Articles by Victoria Dawson

When all was said and done, Thomas Edison would call his talking dolls his "little monsters."

The Epic Failure of Thomas Edison's Talking Doll

Expensive, heavy, non-functioning and a little scary looking, the doll created by America's hero-inventor was a commercial flop

The Good Work film crew captures the annual re-plastering of the historic adobe morada in Abiquiu, New Mexico.

In a New Film, Master Artisans Share Their Passion for the Labors They Love

Award-winning filmmakers, Smithsonian folklorist Marjorie Hunt and Paul Wagner, explore impact of craft in <em>Good Work</em>, airing now on PBS

This red knit cardigan was worn by Fred Rogers, creator and host of the children's program, Mister Rogers' Neighborhood (PBS, 1968-2001).

The Cardiganed Fred Rogers Was Every Kid's Cozy Comfort Zone

A red sweater in the Smithsonian collections was the trademark of kindness and caring in the indelible 'Mr. Rogers Neighborhood'

Thomas Wilfred Sitting at the Clavilux “Model E,” about 1924

This Artist Painted With Light. An Admiring Astronomer Helped Make Him a Star

The works and machinations of Thomas Wilfred, a lone performer, inventor and visionary, are now on view

Podnar shoots dry ice pellets, which sit at a frosty temperature of around negative minus-180-degrees Fahrenheit, at the object's surface

The Innovative Spirit fy17

Conservation of a Pair of Saint-Gaudens Goes al Fresco at the Freer

The beauty of dry ice cleaning is the efficient and environmentally safe process; but also the procedure was on view from the street

It is thought that Nat Turner was holding this Bible when he was captured two months after the rebellion he led against slaveholders in Southampton County, Virginia.

Breaking Ground

Nat Turner's Bible Gave the Enslaved Rebel the Resolve to Rise Up

A Bible belonging to the enslaved Turner spoke of possibility says curator Rex Ellis of the National Museum of African American History and Culture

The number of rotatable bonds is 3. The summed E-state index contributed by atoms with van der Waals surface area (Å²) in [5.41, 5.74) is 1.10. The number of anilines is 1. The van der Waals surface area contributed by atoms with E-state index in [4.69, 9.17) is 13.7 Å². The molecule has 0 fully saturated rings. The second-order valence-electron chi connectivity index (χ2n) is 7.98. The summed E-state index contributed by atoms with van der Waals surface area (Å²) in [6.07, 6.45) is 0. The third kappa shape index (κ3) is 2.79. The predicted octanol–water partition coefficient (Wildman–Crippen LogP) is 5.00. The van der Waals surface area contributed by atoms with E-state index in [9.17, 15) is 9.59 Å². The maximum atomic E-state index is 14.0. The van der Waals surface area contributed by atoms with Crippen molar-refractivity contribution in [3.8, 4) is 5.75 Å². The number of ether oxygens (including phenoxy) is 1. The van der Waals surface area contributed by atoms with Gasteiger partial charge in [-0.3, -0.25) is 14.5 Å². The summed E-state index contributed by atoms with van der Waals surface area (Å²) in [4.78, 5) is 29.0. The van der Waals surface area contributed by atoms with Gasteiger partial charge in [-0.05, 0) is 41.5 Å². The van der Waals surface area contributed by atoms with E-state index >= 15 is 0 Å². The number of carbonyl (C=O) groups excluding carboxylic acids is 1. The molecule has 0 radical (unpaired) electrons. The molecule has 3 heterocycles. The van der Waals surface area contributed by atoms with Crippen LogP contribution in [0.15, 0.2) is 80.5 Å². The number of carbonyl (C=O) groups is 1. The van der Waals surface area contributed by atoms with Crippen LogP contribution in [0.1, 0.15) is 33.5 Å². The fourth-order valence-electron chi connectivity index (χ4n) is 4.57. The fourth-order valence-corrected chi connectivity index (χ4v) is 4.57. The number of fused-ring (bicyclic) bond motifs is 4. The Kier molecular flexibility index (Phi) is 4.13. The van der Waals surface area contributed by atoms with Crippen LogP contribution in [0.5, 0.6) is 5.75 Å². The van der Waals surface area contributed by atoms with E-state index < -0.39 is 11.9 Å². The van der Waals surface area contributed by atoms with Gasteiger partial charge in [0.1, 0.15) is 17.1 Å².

The Dana Tai Soon Burgess Dance Company premiers its newest work, "We choose to go to the moon," at the Kennedy Center on September 19 and 20, 2015.

A Dancer and a Scientist Deliver a New Take on the Moon Walk

When modern dance collides with science and space history, the result can be a great leap forward

Ornamental weathervanes once adorned the cupolas of the stand-alone Kentucky Fried Chicken restaurants, hinting at a bygone folk era and forecasting the multi-directional dominance of its corporate future.

How Colonel Sanders Made Kentucky Fried Chicken an American Success Story

A weathervane from the Smithsonian collections is emblematic of Harland Sanders’s decades-long pursuit to make his chicken finger-lickin' good

Roberts' wheelchair sports a reclining seat, a headlight for nighttime driving and a space in the back for a respirator and a small portable ramp.

Ed Roberts' Wheelchair Records a Story of Obstacles Overcome

The champion of the disability rights movement refused to be hindered and challenged the world to create spaces for independent living

Tony Award winner Geoffrey Holder's ingenious design used a skillet to complete the Tinman’s hat in the 1975 Broadway production of The Wiz.

Breaking Ground

The Tinman's Hat From "The Wiz" Offers Just a Hint of the Musical's Beating Heart

When the all-black musical production opened on Broadway 40 years ago, critics scoffed, but audiences embraced it

Helen Thomas' press passes

On the Legacy of Helen Thomas

The White House correspondent's career as a journalist spanned ten presidencies and was marked by an unwavering dedication to the truth

Minnie Pearl 1965

How-deeeee!

Homely country togs defined a beloved Grand Ole Opry stalwart

Slave hire badges. 
National Museum of American History

Copper Neck Tags Evoke the Experience of American Slaves Hired Out as Part-Time Laborers

From the mid-18th century to the end of the Civil War, owners marketed the labor and skills of their slaves

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